Famously described as a “successful failure,” Apollo 13 did not go as planned: An oxygen tank exploded 56 hours into the mission. Thankfully, some fast-thinking teamwork between the astronauts and mission control back on Earth salvaged the mission and, after a trip around the moon, the astronauts safely returned to Earth. 

So, while the crew didn’t land on the moon as planned, they did travel around it and, thanks to modern technology, we can now see what they saw on this journey. 

Related: Apollo 13 in Real-Time website offers new insight into mission

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A photo of the lunar surface taken by the Apollo 13 astronauts on their trip around the moon. (Image credit: NASA)

A photo of the lunar surface taken by the Apollo 13 astronauts on their trip around the moon. 

Image 2 of 3

Soon after sunrise, the Apollo 13 crew snapped this incredible shot of the moon.

Soon after sunrise, the Apollo 13 crew snapped this incredible shot of the moon. (Image credit: NASA)

Soon after sunrise, the Apollo 13 crew snapped this incredible shot of the moon. 

Image 3 of 3

A snapshot of the Tsiolkovskiy crater, taken by the Apollo 13 crew with a telephoto lens.

A snapshot of the Tsiolkovskiy crater, taken by the Apollo 13 crew with a telephoto lens. (Image credit: NASA)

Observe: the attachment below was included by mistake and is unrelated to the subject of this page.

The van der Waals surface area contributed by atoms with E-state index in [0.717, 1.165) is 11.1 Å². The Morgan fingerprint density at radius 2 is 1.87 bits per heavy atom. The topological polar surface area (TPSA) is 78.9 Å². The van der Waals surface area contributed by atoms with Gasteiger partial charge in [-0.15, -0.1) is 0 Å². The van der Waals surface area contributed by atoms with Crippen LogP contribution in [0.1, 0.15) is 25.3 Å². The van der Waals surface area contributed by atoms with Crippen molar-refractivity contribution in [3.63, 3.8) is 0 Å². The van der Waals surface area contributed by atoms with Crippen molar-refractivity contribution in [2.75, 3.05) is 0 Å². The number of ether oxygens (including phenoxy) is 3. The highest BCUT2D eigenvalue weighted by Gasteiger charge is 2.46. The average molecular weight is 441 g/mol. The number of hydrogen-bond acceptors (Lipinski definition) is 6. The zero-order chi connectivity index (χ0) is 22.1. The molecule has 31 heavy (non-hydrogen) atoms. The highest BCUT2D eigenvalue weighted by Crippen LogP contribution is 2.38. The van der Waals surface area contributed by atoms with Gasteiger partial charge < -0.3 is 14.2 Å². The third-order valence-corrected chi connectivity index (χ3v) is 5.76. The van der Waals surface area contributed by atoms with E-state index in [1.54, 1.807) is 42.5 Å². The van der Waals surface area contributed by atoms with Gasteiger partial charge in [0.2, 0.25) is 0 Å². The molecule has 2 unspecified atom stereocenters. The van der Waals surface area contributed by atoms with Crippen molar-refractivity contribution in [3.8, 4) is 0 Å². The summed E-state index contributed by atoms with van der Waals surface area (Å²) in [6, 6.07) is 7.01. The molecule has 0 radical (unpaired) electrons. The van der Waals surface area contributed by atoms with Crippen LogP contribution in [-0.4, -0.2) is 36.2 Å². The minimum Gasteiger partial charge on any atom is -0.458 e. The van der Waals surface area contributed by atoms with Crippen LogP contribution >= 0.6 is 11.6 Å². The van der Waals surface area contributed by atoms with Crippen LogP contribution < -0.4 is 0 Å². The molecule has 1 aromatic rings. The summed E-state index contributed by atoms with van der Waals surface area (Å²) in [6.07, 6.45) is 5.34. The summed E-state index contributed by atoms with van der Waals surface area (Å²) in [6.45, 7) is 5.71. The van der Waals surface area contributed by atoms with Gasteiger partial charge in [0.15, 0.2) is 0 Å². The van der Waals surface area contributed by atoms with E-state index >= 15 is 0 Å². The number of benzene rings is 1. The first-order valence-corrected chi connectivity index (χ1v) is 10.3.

A snapshot of the Tsiolkovskiy crater, taken by the Apollo 13 crew with a telephoto lens. 

Researchers used data from NASA’s Lunar Reconnaissance Orbiter mission to recreate what the Apollo 13 crew saw as they flew around the far side of the moon. In the video, you can see craters and other lunar features emerge from the darkness. You can imagine yourself as any of the crewmembers — commander Jim Lovell, command module pilot Jack Swigert or lunar module pilot Fred Haise — looking down and watching the lunar surface pass by as the spacecraft flew overhead. 

In addition to the Lunar Reconnaissance Orbiter data, the researchers also consulted the Apollo 13 flight plan and, despite the major change in plans with the mission, were able to use the position and speed at the craft’s closest point to the Moon which was listed in the Apollo 13 Mission Report. Taken together, those details allowed them to determine factors including the position and speed of the spacecraft at its closest point to the moon, which helped clarify the vehicle’s trajectory.